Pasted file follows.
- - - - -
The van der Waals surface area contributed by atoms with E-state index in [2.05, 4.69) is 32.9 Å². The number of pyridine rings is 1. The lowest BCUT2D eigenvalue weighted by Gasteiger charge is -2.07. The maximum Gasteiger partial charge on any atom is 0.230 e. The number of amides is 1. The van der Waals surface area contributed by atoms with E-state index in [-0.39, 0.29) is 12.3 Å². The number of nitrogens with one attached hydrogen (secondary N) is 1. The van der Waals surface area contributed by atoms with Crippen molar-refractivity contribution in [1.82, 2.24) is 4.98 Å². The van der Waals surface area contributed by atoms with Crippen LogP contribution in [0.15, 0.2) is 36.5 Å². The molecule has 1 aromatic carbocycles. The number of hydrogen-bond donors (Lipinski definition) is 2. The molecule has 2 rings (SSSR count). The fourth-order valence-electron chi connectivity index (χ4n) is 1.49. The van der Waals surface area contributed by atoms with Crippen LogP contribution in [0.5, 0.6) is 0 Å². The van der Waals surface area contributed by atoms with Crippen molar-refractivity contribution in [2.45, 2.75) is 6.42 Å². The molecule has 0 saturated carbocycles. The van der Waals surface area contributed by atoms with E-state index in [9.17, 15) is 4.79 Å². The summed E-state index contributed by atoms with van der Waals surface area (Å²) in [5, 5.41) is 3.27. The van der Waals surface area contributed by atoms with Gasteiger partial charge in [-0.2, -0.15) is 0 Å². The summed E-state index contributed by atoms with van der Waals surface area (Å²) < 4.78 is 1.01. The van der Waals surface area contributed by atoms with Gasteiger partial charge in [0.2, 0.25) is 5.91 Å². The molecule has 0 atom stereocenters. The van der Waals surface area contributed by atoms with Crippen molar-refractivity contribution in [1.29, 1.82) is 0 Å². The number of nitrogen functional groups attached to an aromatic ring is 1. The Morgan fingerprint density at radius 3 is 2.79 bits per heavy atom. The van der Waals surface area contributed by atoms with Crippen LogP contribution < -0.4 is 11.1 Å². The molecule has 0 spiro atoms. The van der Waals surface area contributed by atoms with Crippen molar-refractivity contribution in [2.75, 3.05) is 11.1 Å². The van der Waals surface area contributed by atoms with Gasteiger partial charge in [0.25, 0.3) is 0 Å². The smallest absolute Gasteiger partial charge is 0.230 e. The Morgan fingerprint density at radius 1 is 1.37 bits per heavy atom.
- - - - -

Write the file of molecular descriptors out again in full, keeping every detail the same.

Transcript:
The van der Waals surface area contributed by atoms with E-state index in [2.05, 4.69) is 32.9 Å². The number of pyridine rings is 1. The lowest BCUT2D eigenvalue weighted by Gasteiger charge is -2.07. The maximum Gasteiger partial charge on any atom is 0.230 e. The number of amides is 1. The van der Waals surface area contributed by atoms with E-state index in [-0.39, 0.29) is 12.3 Å². The number of nitrogens with one attached hydrogen (secondary N) is 1. The van der Waals surface area contributed by atoms with Crippen molar-refractivity contribution in [1.82, 2.24) is 4.98 Å². The van der Waals surface area contributed by atoms with Crippen LogP contribution in [0.15, 0.2) is 36.5 Å². The molecule has 1 aromatic carbocycles. The number of hydrogen-bond donors (Lipinski definition) is 2. The molecule has 2 rings (SSSR count). The fourth-order valence-electron chi connectivity index (χ4n) is 1.49. The van der Waals surface area contributed by atoms with Crippen LogP contribution in [0.5, 0.6) is 0 Å². The van der Waals surface area contributed by atoms with Crippen molar-refractivity contribution in [2.45, 2.75) is 6.42 Å². The molecule has 0 saturated carbocycles. The van der Waals surface area contributed by atoms with E-state index in [9.17, 15) is 4.79 Å². The summed E-state index contributed by atoms with van der Waals surface area (Å²) in [5, 5.41) is 3.27. The van der Waals surface area contributed by atoms with Gasteiger partial charge in [-0.2, -0.15) is 0 Å². The summed E-state index contributed by atoms with van der Waals surface area (Å²) < 4.78 is 1.01. The van der Waals surface area contributed by atoms with Gasteiger partial charge in [0.2, 0.25) is 5.91 Å². The molecule has 0 atom stereocenters. The van der Waals surface area contributed by atoms with Crippen molar-refractivity contribution in [1.29, 1.82) is 0 Å². The number of nitrogen functional groups attached to an aromatic ring is 1. The Morgan fingerprint density at radius 3 is 2.79 bits per heavy atom. The van der Waals surface area contributed by atoms with Crippen LogP contribution < -0.4 is 11.1 Å². The molecule has 0 spiro atoms. The van der Waals surface area contributed by atoms with Crippen molar-refractivity contribution in [2.75, 3.05) is 11.1 Å². The van der Waals surface area contributed by atoms with Gasteiger partial charge in [0.25, 0.3) is 0 Å². The smallest absolute Gasteiger partial charge is 0.230 e. The Morgan fingerprint density at radius 1 is 1.37 bits per heavy atom.